In the buildup to the mid-term elections, there was a lot of talk about US immigration, how the system was broken, what would be done with the thousands of migrants coming across the border illegally, and what America wanted to do with them or not. For many past mid-term elections, this was a political hot potato that was used by aspiring elected leaders to use as a way of propelling themselves forward or denigrating their opponent, depending on where they stood on the issue.

Yet this time, in 2022, immigration came and went, and no one seemed to care. This caused me to be a bit in shock, and then I had a moment of realization: Most Americans are OK with a broken immigration system. It’s great for 12 million people to be in the U.S. illegally when they serve the purpose of creating an economic subclass that is paid significantly less and performs jobs that 9 out of 10 non-teenaged Americans would never take, and form the backbone of our service, agricultural and construction backbone.

If the immigration system were fixed, Americans could not complain about them, President Trump could not attack them at every turn, and we would have no scapegoat to blame and kick around. The last important class of people in the US to not be given due process, the invisible class, the elephants in the room, or former elephants in the room, I should say. Congress may not ever pass immigration reform, the DACA dreamers will continue to live in legal limbo and be treated like ping-pong balls, and the employers who exploit this hidden class will continue to do so to offset inflation and keep lining their pockets.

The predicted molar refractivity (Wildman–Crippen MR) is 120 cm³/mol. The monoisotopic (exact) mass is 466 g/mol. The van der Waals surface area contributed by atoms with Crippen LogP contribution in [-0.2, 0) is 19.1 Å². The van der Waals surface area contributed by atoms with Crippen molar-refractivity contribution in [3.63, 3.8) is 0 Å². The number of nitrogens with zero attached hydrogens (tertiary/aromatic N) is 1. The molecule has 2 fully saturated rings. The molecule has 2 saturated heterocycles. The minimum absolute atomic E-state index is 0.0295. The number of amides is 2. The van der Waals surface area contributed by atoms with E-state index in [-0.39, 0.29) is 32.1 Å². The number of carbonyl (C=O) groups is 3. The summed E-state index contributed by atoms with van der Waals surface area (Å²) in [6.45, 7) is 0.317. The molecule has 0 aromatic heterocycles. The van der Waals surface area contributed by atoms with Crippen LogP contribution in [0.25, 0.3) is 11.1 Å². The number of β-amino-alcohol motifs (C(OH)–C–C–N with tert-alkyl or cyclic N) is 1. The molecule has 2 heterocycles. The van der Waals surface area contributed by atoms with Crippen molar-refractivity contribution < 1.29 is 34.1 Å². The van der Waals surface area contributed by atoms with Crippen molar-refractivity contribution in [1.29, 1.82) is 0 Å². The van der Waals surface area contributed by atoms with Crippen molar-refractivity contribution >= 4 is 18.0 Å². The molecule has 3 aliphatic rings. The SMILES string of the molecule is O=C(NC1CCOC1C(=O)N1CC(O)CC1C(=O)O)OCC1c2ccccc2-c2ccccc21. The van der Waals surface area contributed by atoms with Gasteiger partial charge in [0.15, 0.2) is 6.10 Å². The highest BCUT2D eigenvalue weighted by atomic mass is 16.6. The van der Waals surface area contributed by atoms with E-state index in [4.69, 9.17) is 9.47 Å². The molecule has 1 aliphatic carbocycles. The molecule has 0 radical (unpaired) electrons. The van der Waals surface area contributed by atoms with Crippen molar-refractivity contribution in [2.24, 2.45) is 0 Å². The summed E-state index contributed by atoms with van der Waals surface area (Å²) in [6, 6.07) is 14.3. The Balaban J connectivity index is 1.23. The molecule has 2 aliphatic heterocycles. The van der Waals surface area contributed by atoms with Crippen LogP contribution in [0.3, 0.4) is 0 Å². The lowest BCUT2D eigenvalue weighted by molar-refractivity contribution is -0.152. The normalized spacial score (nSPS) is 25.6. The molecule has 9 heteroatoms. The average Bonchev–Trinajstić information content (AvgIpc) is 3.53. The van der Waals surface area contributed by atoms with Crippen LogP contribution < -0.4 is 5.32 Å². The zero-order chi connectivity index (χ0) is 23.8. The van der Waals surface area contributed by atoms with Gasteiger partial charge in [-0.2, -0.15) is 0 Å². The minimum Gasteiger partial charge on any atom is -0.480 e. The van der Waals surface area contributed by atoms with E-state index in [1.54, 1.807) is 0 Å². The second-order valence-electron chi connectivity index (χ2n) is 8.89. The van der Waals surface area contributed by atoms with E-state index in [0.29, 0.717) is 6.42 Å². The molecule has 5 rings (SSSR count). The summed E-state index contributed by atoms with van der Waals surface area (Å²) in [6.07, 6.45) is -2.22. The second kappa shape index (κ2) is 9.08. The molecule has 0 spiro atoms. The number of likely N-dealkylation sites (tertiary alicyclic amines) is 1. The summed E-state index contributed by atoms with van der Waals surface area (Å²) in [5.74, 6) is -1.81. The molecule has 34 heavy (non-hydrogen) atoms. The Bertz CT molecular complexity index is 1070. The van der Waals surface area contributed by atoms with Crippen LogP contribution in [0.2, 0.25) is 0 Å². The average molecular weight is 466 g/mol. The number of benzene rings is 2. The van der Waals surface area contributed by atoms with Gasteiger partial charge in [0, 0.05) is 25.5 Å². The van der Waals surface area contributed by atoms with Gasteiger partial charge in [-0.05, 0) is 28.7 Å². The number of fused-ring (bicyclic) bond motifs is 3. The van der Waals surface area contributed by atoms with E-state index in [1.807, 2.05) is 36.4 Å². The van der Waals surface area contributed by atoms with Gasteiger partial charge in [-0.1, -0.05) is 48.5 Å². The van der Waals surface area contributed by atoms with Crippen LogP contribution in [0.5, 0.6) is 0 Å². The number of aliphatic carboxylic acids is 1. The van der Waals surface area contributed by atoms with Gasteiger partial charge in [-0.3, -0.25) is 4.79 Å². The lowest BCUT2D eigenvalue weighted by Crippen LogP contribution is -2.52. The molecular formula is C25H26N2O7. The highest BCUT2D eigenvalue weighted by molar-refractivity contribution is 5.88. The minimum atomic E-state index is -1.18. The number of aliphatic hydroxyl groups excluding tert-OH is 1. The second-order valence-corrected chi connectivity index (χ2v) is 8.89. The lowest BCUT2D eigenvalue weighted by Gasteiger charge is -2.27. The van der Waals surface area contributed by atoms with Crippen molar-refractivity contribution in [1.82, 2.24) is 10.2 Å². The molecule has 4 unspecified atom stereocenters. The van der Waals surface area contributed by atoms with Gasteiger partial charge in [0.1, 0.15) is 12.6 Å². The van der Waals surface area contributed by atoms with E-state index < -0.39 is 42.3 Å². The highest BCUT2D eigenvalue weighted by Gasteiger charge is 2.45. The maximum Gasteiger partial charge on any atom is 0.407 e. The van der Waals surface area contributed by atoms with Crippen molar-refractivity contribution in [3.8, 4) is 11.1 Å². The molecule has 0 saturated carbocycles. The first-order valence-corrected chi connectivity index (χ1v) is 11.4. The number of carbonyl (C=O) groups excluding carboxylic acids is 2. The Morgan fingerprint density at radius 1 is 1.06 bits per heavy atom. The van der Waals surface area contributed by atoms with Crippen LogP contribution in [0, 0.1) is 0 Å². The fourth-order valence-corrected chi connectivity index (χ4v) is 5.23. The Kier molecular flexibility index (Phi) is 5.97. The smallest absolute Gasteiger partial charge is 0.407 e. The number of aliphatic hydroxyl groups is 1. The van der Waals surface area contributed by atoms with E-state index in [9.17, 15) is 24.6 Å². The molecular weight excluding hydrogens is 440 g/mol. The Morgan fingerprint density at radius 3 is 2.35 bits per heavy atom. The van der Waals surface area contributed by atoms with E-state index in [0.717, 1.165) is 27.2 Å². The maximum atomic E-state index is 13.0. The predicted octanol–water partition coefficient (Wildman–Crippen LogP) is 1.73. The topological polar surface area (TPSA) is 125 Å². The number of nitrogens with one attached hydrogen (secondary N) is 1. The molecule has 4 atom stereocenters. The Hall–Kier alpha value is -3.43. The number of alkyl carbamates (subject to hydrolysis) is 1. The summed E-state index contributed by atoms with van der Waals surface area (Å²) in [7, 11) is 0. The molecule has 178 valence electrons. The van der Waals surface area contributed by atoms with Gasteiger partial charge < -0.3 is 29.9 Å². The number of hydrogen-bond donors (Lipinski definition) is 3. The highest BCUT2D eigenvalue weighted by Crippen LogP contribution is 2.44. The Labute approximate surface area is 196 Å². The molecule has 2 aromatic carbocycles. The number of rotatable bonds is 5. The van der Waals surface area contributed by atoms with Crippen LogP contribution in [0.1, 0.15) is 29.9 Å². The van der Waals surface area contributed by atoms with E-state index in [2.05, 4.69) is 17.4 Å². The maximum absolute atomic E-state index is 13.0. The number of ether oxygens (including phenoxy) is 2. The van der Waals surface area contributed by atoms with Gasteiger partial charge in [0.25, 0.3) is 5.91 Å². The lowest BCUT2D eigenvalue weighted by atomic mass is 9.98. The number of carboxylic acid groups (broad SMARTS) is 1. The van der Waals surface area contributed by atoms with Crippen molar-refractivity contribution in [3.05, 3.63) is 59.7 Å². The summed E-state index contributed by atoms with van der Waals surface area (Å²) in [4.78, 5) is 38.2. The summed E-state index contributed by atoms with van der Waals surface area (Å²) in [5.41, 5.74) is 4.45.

The mid-term elections were a beacon of hope for immigrants, a chance to have their day in the spotlight finally. Then reality hit: they are invisible when they do good things and visible when they can be used as scapegoats or political fodder,  but when it all comes down to it, they are not even the invisible elephant in the room at all; they are invisible, period.